Fireworks, parades set the tone for July 4th celebrations

By Janene Holzberg, jholzberg76@msn.com
June 29, 2012 | 7:59 p.m.

One of the principles on which America was founded is the individual’s right to choose, and area Fourth of July offerings bolster that inalienable right with an array of options.

If you’re willing to drive around a bit next week — say, north to Oregon Ridge, east to Catonsville, and south to Laurel — there are enough all-American activities before, during and after the official holiday on Wednesday to ramp up your patriotism and keep you entertained in Howard County and the general vicinity.

And that’s not counting the big bashes — and big crowds — at the Inner Harbor in Baltimore and on the National Mall in Washington.

It wouldn’t be the Fourth in Columbia without fireworks at Lake Kittamaqundi, a task the county took over in 2008 when the local Kiwanis Club announced it no longer had the budget or manpower to light up the skies after 20 years of leading the charge. Anywhere from 30,000 to 50,000 people attend the lakefront festivities, estimated Phil Bryan, superintendent of recreation activities.

As the county recreation and parks department prepares for its fifth annual display, the character of the July 4th Festival and Celebration remains intact; only the acts taking the stages vary from year to year.

The rain date is July 5, but applies only to the $34,500 pyrotechnics show, Bryan said. Entertainers and vendors will not be rescheduled should inclement weather force a postponement.

The family-friendly agenda, which gets underway at 5 p.m., is skewed heavily toward kids, with the Blue Sky Puppet Show, songs and rhymes from The Kinderman, and magic and comedy from Wes Holly. The 10-and-under set will again be treated for free to Stars and Stripes Carnival Games. For adults, there’s The Igniters, a five-member band performing classic, pop and modern rock at 7:30 p.m.

At round 9:20 p.m., County Executive Ken Ulman is expected to address the crowd and start the countdown for the fireworks, which is set to music and lasts about 20 minutes, Bryan said.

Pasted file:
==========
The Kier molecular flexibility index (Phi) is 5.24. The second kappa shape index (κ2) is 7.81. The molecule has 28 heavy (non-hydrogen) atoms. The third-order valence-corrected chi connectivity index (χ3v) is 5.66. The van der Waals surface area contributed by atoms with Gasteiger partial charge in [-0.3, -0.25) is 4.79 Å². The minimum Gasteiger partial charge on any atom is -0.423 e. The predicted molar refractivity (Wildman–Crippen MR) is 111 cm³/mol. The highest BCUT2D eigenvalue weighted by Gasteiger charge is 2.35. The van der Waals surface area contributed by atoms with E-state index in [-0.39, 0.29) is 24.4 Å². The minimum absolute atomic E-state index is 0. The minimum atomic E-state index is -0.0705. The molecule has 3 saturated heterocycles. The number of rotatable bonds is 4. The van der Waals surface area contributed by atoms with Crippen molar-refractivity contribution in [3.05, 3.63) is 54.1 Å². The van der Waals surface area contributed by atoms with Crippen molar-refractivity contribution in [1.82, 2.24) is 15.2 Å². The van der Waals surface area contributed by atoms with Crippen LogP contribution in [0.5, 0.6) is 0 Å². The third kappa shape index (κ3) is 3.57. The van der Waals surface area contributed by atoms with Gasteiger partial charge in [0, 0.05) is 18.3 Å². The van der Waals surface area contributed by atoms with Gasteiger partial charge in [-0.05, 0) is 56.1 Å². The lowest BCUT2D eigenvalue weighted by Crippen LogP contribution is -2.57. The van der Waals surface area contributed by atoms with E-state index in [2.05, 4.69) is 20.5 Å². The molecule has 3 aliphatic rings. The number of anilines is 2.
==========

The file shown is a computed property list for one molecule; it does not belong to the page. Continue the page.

Little Patuxent Parkway will be closed between Sterrett Place and Broken Land Parkway at about 6:30 p.m., according to police spokesperson Sherry Llewellyn. She also said stopping or parking to view the fireworks is not permitted along Route 29, Broken Land Parkway or Little Patuxent Parkway.

Something for everyone

Here’s a roundup of other Fourth of July events — concerts, parades and fireworks — taking place in and around the county:

There are several community parades to watch or join on the morning and afternoon of July 4, all open to the public.

•The Allview Area Civic Association welcomes anyone interested in a “very small, kid-focused parade” to join them in decorating bikes, cars or whatever at 10 a.m. at Atholton Park on Donleigh Drive, says Mike Tompkins. Judging takes place at 11:15 a.m. and awards such as “Best Dressed” and “Best Bike” are presented.

At 11:45 a.m. the anticipated crowd of a few hundred joins together to recite the Pledge of Allegiance. This year, 9-year-old Susanna Hoffman, daughter of AACA president Matt Hoffman, will sing the National Anthem.

After lining up in casual formation, the parade begins at noon along a route that is kept fairly short “to avoid kids having to go up and down too many hills,” said Tompkins.

“If you want to come to a kid-friendly parade, this is the one,” said Tompkins, who added that he believes so much in the all-American aspect of the event that he organizes it even though his own children are grown. “The kids really enjoy it.”

•River Hill will bring back its “ever-popular Lawn Chair Marching Dads,” said Susan Smith, village manager. There is also a new entry with a horse and mule from Deer Track Farm in Highland in this year’s parade, which kicks off at 9 a.m. on July 4 at Great Star Drive, near old Guilford Road, and lasts about two hours.

Scouts, swim teams, a costumed dance group, and members of the 5th district fire station and the American Legion Post 300 will all turn out, Smith said.

“We’re pretty low-key, though some people do set up chairs to stake out a spot along the parade route,” she said.

• The Longfellow Parade, which bills itself as “the oldest continuously operating parade in Howard County,” will kick off its 42nd year at 10 a.m., though participants should line up at 9:30 a.m. at Longfellow Elementary School. Everyone is invited to take part in or observe the parade of floats, bikes, motorcycles and cars.